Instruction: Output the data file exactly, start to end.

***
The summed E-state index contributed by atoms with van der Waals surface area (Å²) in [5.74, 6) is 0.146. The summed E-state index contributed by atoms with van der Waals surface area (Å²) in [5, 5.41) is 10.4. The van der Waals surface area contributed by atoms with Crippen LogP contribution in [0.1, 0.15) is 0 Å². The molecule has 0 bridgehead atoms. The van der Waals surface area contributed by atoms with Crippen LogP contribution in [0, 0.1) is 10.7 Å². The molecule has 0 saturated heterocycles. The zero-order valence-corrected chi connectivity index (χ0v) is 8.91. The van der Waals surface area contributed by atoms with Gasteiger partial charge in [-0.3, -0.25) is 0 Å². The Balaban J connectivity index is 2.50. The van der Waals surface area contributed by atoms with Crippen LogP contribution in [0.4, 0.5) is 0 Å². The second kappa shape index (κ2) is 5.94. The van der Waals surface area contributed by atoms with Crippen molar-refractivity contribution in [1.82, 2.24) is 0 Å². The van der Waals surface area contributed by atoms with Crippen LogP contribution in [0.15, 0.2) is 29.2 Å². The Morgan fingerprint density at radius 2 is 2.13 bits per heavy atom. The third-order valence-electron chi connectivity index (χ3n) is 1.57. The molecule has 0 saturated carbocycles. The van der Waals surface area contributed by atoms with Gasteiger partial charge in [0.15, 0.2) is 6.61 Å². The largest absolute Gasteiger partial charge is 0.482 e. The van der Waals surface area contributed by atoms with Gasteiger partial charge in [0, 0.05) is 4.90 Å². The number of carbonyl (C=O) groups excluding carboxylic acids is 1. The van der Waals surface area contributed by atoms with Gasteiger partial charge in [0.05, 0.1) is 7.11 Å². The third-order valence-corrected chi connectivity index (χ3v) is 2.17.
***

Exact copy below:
The summed E-state index contributed by atoms with van der Waals surface area (Å²) in [5.74, 6) is 0.146. The summed E-state index contributed by atoms with van der Waals surface area (Å²) in [5, 5.41) is 10.4. The van der Waals surface area contributed by atoms with Crippen LogP contribution in [0.1, 0.15) is 0 Å². The molecule has 0 bridgehead atoms. The van der Waals surface area contributed by atoms with Crippen LogP contribution in [0, 0.1) is 10.7 Å². The molecule has 0 saturated heterocycles. The zero-order valence-corrected chi connectivity index (χ0v) is 8.91. The van der Waals surface area contributed by atoms with Gasteiger partial charge in [-0.3, -0.25) is 0 Å². The Balaban J connectivity index is 2.50. The van der Waals surface area contributed by atoms with Crippen LogP contribution in [0.4, 0.5) is 0 Å². The second kappa shape index (κ2) is 5.94. The van der Waals surface area contributed by atoms with Crippen molar-refractivity contribution in [1.82, 2.24) is 0 Å². The van der Waals surface area contributed by atoms with Crippen LogP contribution in [0.15, 0.2) is 29.2 Å². The Morgan fingerprint density at radius 2 is 2.13 bits per heavy atom. The third-order valence-electron chi connectivity index (χ3n) is 1.57. The molecule has 0 saturated carbocycles. The van der Waals surface area contributed by atoms with Gasteiger partial charge in [0.15, 0.2) is 6.61 Å². The largest absolute Gasteiger partial charge is 0.482 e. The van der Waals surface area contributed by atoms with Gasteiger partial charge in [0, 0.05) is 4.90 Å². The number of carbonyl (C=O) groups excluding carboxylic acids is 1. The van der Waals surface area contributed by atoms with Gasteiger partial charge in [0.05, 0.1) is 7.11 Å². The third-order valence-corrected chi connectivity index (χ3v) is 2.17.